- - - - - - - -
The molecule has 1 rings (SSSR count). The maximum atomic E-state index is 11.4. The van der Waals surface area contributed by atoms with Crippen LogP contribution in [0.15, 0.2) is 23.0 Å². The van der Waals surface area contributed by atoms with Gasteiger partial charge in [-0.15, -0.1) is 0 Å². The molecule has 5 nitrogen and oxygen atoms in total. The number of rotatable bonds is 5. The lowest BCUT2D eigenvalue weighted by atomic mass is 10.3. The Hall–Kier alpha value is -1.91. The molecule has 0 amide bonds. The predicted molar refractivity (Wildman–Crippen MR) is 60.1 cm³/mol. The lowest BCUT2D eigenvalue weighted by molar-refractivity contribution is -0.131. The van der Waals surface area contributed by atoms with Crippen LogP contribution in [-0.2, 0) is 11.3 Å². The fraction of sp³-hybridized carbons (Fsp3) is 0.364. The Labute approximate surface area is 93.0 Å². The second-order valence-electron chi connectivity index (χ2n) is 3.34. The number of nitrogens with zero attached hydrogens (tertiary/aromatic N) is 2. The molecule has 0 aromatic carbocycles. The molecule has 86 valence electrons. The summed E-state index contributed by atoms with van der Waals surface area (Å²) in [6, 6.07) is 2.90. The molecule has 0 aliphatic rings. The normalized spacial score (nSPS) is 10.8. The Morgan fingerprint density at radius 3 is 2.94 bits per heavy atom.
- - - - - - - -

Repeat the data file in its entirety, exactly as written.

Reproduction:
The molecule has 1 rings (SSSR count). The maximum atomic E-state index is 11.4. The van der Waals surface area contributed by atoms with Crippen LogP contribution in [0.15, 0.2) is 23.0 Å². The van der Waals surface area contributed by atoms with Gasteiger partial charge in [-0.15, -0.1) is 0 Å². The molecule has 5 nitrogen and oxygen atoms in total. The number of rotatable bonds is 5. The lowest BCUT2D eigenvalue weighted by atomic mass is 10.3. The Hall–Kier alpha value is -1.91. The molecule has 0 amide bonds. The predicted molar refractivity (Wildman–Crippen MR) is 60.1 cm³/mol. The lowest BCUT2D eigenvalue weighted by molar-refractivity contribution is -0.131. The van der Waals surface area contributed by atoms with Crippen LogP contribution in [-0.2, 0) is 11.3 Å². The fraction of sp³-hybridized carbons (Fsp3) is 0.364. The Labute approximate surface area is 93.0 Å². The second-order valence-electron chi connectivity index (χ2n) is 3.34. The number of nitrogens with zero attached hydrogens (tertiary/aromatic N) is 2. The molecule has 0 aromatic carbocycles. The molecule has 86 valence electrons. The summed E-state index contributed by atoms with van der Waals surface area (Å²) in [6, 6.07) is 2.90. The molecule has 0 aliphatic rings. The normalized spacial score (nSPS) is 10.8. The Morgan fingerprint density at radius 3 is 2.94 bits per heavy atom.